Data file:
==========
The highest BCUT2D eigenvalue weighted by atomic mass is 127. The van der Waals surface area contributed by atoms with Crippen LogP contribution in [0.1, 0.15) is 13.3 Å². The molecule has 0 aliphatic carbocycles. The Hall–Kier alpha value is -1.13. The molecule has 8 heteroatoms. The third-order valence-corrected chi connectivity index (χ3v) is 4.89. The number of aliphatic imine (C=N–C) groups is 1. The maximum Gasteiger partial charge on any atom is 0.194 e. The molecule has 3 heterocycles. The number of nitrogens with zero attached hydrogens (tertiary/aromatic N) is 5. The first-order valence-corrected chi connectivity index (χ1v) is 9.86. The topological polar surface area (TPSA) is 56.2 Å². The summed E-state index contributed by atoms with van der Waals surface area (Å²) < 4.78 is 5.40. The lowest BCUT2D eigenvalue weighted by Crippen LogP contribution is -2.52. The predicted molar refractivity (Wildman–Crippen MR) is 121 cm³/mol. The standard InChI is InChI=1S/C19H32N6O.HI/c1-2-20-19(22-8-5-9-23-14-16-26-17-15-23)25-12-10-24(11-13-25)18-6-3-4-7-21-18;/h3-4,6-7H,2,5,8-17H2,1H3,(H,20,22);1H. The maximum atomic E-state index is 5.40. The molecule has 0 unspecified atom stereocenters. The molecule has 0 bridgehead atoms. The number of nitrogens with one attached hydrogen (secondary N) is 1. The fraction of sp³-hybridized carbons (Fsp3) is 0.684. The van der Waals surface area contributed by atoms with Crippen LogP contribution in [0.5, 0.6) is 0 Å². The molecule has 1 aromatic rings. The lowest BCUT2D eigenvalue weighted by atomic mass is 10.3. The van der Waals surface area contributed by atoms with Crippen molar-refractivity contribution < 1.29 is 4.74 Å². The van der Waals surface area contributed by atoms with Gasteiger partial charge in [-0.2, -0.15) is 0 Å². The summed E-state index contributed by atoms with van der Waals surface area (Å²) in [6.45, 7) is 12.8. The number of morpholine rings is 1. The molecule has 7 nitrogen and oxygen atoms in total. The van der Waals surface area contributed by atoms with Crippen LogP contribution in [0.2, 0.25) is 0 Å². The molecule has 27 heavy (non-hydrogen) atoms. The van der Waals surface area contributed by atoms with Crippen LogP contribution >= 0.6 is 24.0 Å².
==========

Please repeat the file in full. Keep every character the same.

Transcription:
The highest BCUT2D eigenvalue weighted by atomic mass is 127. The van der Waals surface area contributed by atoms with Crippen LogP contribution in [0.1, 0.15) is 13.3 Å². The molecule has 0 aliphatic carbocycles. The Hall–Kier alpha value is -1.13. The molecule has 8 heteroatoms. The third-order valence-corrected chi connectivity index (χ3v) is 4.89. The number of aliphatic imine (C=N–C) groups is 1. The maximum Gasteiger partial charge on any atom is 0.194 e. The molecule has 3 heterocycles. The number of nitrogens with zero attached hydrogens (tertiary/aromatic N) is 5. The first-order valence-corrected chi connectivity index (χ1v) is 9.86. The topological polar surface area (TPSA) is 56.2 Å². The summed E-state index contributed by atoms with van der Waals surface area (Å²) < 4.78 is 5.40. The lowest BCUT2D eigenvalue weighted by Crippen LogP contribution is -2.52. The predicted molar refractivity (Wildman–Crippen MR) is 121 cm³/mol. The standard InChI is InChI=1S/C19H32N6O.HI/c1-2-20-19(22-8-5-9-23-14-16-26-17-15-23)25-12-10-24(11-13-25)18-6-3-4-7-21-18;/h3-4,6-7H,2,5,8-17H2,1H3,(H,20,22);1H. The maximum atomic E-state index is 5.40. The molecule has 0 unspecified atom stereocenters. The molecule has 0 bridgehead atoms. The number of nitrogens with one attached hydrogen (secondary N) is 1. The fraction of sp³-hybridized carbons (Fsp3) is 0.684. The van der Waals surface area contributed by atoms with Crippen LogP contribution in [0.5, 0.6) is 0 Å². The molecule has 1 aromatic rings. The lowest BCUT2D eigenvalue weighted by atomic mass is 10.3. The van der Waals surface area contributed by atoms with Crippen molar-refractivity contribution < 1.29 is 4.74 Å². The van der Waals surface area contributed by atoms with Gasteiger partial charge in [-0.2, -0.15) is 0 Å². The summed E-state index contributed by atoms with van der Waals surface area (Å²) in [6.45, 7) is 12.8. The number of morpholine rings is 1. The molecule has 7 nitrogen and oxygen atoms in total. The van der Waals surface area contributed by atoms with Crippen LogP contribution in [0.2, 0.25) is 0 Å². The molecule has 27 heavy (non-hydrogen) atoms. The van der Waals surface area contributed by atoms with Crippen LogP contribution >= 0.6 is 24.0 Å².